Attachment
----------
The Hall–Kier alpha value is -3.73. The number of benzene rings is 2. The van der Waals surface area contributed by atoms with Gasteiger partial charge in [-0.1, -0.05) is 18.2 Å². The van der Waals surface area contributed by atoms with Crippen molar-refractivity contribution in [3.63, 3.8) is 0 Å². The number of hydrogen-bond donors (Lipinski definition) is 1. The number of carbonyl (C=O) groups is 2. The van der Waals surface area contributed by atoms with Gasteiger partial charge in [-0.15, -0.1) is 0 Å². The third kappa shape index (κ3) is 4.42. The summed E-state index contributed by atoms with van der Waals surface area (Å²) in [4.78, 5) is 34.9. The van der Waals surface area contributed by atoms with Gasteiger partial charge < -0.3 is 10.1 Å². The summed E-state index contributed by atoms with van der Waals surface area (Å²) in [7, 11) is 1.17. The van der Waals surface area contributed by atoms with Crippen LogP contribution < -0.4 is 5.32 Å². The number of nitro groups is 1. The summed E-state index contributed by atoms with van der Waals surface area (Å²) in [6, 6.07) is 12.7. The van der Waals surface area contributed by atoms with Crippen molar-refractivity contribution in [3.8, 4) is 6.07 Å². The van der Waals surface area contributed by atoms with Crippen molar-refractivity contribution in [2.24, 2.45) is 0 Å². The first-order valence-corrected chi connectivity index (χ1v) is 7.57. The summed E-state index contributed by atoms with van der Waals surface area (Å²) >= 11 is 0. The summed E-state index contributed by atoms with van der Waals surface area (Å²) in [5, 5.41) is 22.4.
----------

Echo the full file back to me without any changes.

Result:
The Hall–Kier alpha value is -3.73. The number of benzene rings is 2. The van der Waals surface area contributed by atoms with Gasteiger partial charge in [-0.1, -0.05) is 18.2 Å². The van der Waals surface area contributed by atoms with Crippen molar-refractivity contribution in [3.63, 3.8) is 0 Å². The number of hydrogen-bond donors (Lipinski definition) is 1. The number of carbonyl (C=O) groups is 2. The van der Waals surface area contributed by atoms with Gasteiger partial charge in [-0.15, -0.1) is 0 Å². The third kappa shape index (κ3) is 4.42. The summed E-state index contributed by atoms with van der Waals surface area (Å²) in [4.78, 5) is 34.9. The van der Waals surface area contributed by atoms with Gasteiger partial charge < -0.3 is 10.1 Å². The summed E-state index contributed by atoms with van der Waals surface area (Å²) in [7, 11) is 1.17. The van der Waals surface area contributed by atoms with Crippen LogP contribution < -0.4 is 5.32 Å². The number of nitro groups is 1. The summed E-state index contributed by atoms with van der Waals surface area (Å²) in [6, 6.07) is 12.7. The van der Waals surface area contributed by atoms with Crippen molar-refractivity contribution in [3.8, 4) is 6.07 Å². The van der Waals surface area contributed by atoms with Crippen molar-refractivity contribution in [2.24, 2.45) is 0 Å². The first-order valence-corrected chi connectivity index (χ1v) is 7.57. The summed E-state index contributed by atoms with van der Waals surface area (Å²) >= 11 is 0. The summed E-state index contributed by atoms with van der Waals surface area (Å²) in [5, 5.41) is 22.4.